Day five of a new job and…I’m a little bored.
The woman who’s place I’ll be taking has a large hub-cap sized clock hung about 2 feet away from where I’m sitting, at eye level (it’s 1:32pm, fyi) featuring large numbers and a hard-to-miss jiggly red hand ticking off the seconds of what promises to be a very long afternoon. Hopefully she takes it with her.
Another colleague just handed me tickets to the State Fair, good for admission on any day. After last year, I vowed to never go again but what I’d forgotten about when making that reckless oath, what I’d failed to take into consideration doing a great disservice to myself to the near ruin of my life’s happiness, was The Demolition Derby. Sunday. Championships. I will be there*.
I scream when spiders broach my field of vision, love to drench myself in yummy perfume and enjoy wearing gorgeous shoes but all girly behavior goes right out the window around cars. I love them. I love to drive them, I love to make their tires scream, I love to shop for them and harrass the owners of my dream-cars for an opportunity to sit behind the wheel or maybe just touch the keys? Run my finger along the perfectly waxed bodywork without getting mauled because I can’t run in these heels?
On my bucketlist, right up there with being propelled into space in a vehicle guaranteed to return safely or being bossed around by Daniel Day-Lewis is having a demolition derby car. And then driving it, obviously. In a demolition derby.
I came close several years ago. A friend of mine and I lived downtown and the only purpose the car was serving was to collect parking tickets and to give us a reason to run outside on rainy afternoons when the parking was about to expire. The car was a source of great misery instead of the joy of freedom that vehicles are meant to provide.
“You know what would be great” he said to me one afternoon while researching online how to remove the mechanical boot from the wheel of the car that a parking nazi had stuck on it Friday night thereby ruining the whole weekend, “is if we could destroy it in some kind of epic way.” His eyes took on a dreamy, faraway look. “Like drop a wrecking ball on it, I can probably get my hands on a wrecking ball. Or blow it up without getting arrested.”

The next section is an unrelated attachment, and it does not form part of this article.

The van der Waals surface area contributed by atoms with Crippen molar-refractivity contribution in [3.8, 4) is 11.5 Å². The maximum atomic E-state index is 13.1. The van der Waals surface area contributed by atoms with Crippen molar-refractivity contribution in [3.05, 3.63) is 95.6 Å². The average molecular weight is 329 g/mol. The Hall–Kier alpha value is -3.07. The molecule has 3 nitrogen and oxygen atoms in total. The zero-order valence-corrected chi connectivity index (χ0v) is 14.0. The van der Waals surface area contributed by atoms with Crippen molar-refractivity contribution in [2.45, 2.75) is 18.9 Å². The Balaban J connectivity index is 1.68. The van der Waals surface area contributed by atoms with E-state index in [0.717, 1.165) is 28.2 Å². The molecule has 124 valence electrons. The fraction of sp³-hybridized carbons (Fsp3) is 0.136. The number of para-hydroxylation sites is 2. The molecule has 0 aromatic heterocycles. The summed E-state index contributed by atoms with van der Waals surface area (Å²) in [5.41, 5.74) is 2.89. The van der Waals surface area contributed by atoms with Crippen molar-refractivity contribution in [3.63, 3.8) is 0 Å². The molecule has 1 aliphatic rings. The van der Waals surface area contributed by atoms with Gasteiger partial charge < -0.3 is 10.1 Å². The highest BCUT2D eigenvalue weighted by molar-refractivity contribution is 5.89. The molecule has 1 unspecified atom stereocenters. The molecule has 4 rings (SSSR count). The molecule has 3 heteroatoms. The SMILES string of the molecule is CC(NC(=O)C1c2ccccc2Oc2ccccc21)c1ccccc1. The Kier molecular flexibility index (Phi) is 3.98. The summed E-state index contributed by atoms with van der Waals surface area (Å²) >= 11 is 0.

Yes. Yes, this would be great. I pictured a craterized volvo, cinders of blackened earth where the car had once stood and children finding bits of bolts in their distant sandboxes for years afterwards. That would be great. But what would also be great, I said, would be to demolish it in a demolition derby!
He thought this was genius and, having found highly illegal step-by-step instructions on how to remove the boot, he went on to research how to transform a volvo into a demolition derby car.
“It has to be a domestic car!”
This was bad news. This was terrible news, especially as I had just sold my POS but still running turquoise oldsmobile V8 three months before for $250. The olds and I would’ve destroyed a demolition derby. We would have made grown men cry. Now, years later, I drive a foreign little CUV & not only is it not allowed to be a demolition derby car, but it is also not elligible for auto-cross.
So I have to live vicariously through others. Sunday. State Fair. The championships. Hooray!
*Unless the world really does end on the 21st or unless I die at the toughmudder this weekend.